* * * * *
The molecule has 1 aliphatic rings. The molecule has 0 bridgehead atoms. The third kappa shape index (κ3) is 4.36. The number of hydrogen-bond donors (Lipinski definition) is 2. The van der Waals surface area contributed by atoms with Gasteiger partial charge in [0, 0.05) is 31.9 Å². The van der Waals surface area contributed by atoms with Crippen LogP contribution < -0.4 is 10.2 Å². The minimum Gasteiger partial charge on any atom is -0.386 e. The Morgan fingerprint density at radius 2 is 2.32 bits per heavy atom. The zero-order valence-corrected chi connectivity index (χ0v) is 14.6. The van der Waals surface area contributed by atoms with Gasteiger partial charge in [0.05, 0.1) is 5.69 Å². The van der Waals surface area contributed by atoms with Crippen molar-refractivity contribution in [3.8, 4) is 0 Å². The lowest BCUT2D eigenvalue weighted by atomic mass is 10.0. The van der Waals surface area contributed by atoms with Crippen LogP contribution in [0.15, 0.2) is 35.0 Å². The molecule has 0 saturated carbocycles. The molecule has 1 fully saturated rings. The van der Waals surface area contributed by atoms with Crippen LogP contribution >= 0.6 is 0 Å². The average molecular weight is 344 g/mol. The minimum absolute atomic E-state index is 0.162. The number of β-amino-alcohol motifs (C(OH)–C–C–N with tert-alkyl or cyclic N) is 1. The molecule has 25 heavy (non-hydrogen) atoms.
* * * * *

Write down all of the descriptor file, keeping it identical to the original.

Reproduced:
The molecule has 1 aliphatic rings. The molecule has 0 bridgehead atoms. The third kappa shape index (κ3) is 4.36. The number of hydrogen-bond donors (Lipinski definition) is 2. The van der Waals surface area contributed by atoms with Gasteiger partial charge in [0, 0.05) is 31.9 Å². The van der Waals surface area contributed by atoms with Crippen LogP contribution < -0.4 is 10.2 Å². The minimum Gasteiger partial charge on any atom is -0.386 e. The Morgan fingerprint density at radius 2 is 2.32 bits per heavy atom. The zero-order valence-corrected chi connectivity index (χ0v) is 14.6. The van der Waals surface area contributed by atoms with Gasteiger partial charge in [0.05, 0.1) is 5.69 Å². The van der Waals surface area contributed by atoms with Crippen molar-refractivity contribution in [3.8, 4) is 0 Å². The lowest BCUT2D eigenvalue weighted by atomic mass is 10.0. The van der Waals surface area contributed by atoms with Crippen LogP contribution in [0.15, 0.2) is 35.0 Å². The molecule has 0 saturated carbocycles. The molecule has 1 fully saturated rings. The van der Waals surface area contributed by atoms with Crippen LogP contribution >= 0.6 is 0 Å². The average molecular weight is 344 g/mol. The minimum absolute atomic E-state index is 0.162. The number of β-amino-alcohol motifs (C(OH)–C–C–N with tert-alkyl or cyclic N) is 1. The molecule has 25 heavy (non-hydrogen) atoms.